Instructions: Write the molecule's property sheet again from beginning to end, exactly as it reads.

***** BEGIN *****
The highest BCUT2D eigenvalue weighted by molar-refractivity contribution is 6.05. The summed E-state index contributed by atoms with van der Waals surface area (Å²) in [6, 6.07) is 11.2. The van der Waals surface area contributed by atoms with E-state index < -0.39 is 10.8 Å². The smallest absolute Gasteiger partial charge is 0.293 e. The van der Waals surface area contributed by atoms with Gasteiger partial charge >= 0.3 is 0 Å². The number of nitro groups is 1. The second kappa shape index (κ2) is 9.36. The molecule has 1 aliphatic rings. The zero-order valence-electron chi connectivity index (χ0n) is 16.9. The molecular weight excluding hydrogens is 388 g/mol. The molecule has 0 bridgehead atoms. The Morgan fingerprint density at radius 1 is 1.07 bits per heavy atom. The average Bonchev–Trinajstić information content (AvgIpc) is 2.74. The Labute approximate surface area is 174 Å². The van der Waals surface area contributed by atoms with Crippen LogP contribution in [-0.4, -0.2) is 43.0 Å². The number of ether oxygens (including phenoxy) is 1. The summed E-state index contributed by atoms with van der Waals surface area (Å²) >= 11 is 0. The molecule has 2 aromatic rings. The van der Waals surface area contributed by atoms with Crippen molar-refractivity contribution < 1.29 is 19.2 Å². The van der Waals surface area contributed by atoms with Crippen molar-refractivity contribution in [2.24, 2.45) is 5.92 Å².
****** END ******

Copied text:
The highest BCUT2D eigenvalue weighted by molar-refractivity contribution is 6.05. The summed E-state index contributed by atoms with van der Waals surface area (Å²) in [6, 6.07) is 11.2. The van der Waals surface area contributed by atoms with E-state index < -0.39 is 10.8 Å². The smallest absolute Gasteiger partial charge is 0.293 e. The van der Waals surface area contributed by atoms with Gasteiger partial charge >= 0.3 is 0 Å². The number of nitro groups is 1. The second kappa shape index (κ2) is 9.36. The molecule has 1 aliphatic rings. The zero-order valence-electron chi connectivity index (χ0n) is 16.9. The molecular weight excluding hydrogens is 388 g/mol. The molecule has 0 bridgehead atoms. The Morgan fingerprint density at radius 1 is 1.07 bits per heavy atom. The average Bonchev–Trinajstić information content (AvgIpc) is 2.74. The Labute approximate surface area is 174 Å². The van der Waals surface area contributed by atoms with Crippen LogP contribution in [-0.4, -0.2) is 43.0 Å². The number of ether oxygens (including phenoxy) is 1. The summed E-state index contributed by atoms with van der Waals surface area (Å²) >= 11 is 0. The molecule has 2 aromatic rings. The van der Waals surface area contributed by atoms with Crippen molar-refractivity contribution < 1.29 is 19.2 Å². The van der Waals surface area contributed by atoms with Crippen molar-refractivity contribution in [2.24, 2.45) is 5.92 Å².